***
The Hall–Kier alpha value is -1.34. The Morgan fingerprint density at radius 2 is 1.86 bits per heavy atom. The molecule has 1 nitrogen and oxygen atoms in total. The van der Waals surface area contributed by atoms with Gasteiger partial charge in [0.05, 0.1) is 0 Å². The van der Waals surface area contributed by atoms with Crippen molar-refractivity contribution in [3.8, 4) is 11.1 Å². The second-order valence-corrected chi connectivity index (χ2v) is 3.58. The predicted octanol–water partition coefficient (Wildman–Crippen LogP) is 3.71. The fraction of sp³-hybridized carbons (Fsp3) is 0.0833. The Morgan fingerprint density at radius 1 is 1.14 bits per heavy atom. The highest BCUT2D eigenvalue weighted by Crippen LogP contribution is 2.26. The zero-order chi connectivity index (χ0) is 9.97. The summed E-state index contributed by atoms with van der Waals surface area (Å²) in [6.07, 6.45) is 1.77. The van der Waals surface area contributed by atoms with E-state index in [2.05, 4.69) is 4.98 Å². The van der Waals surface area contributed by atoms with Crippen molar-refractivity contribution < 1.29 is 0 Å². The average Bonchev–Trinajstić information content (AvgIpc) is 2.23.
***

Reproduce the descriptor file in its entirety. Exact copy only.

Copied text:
The Hall–Kier alpha value is -1.34. The Morgan fingerprint density at radius 2 is 1.86 bits per heavy atom. The molecule has 1 nitrogen and oxygen atoms in total. The van der Waals surface area contributed by atoms with Gasteiger partial charge in [0.05, 0.1) is 0 Å². The van der Waals surface area contributed by atoms with Crippen molar-refractivity contribution in [3.8, 4) is 11.1 Å². The second-order valence-corrected chi connectivity index (χ2v) is 3.58. The predicted octanol–water partition coefficient (Wildman–Crippen LogP) is 3.71. The fraction of sp³-hybridized carbons (Fsp3) is 0.0833. The Morgan fingerprint density at radius 1 is 1.14 bits per heavy atom. The highest BCUT2D eigenvalue weighted by Crippen LogP contribution is 2.26. The zero-order chi connectivity index (χ0) is 9.97. The summed E-state index contributed by atoms with van der Waals surface area (Å²) in [6.07, 6.45) is 1.77. The van der Waals surface area contributed by atoms with E-state index in [2.05, 4.69) is 4.98 Å². The van der Waals surface area contributed by atoms with Crippen molar-refractivity contribution < 1.29 is 0 Å². The average Bonchev–Trinajstić information content (AvgIpc) is 2.23.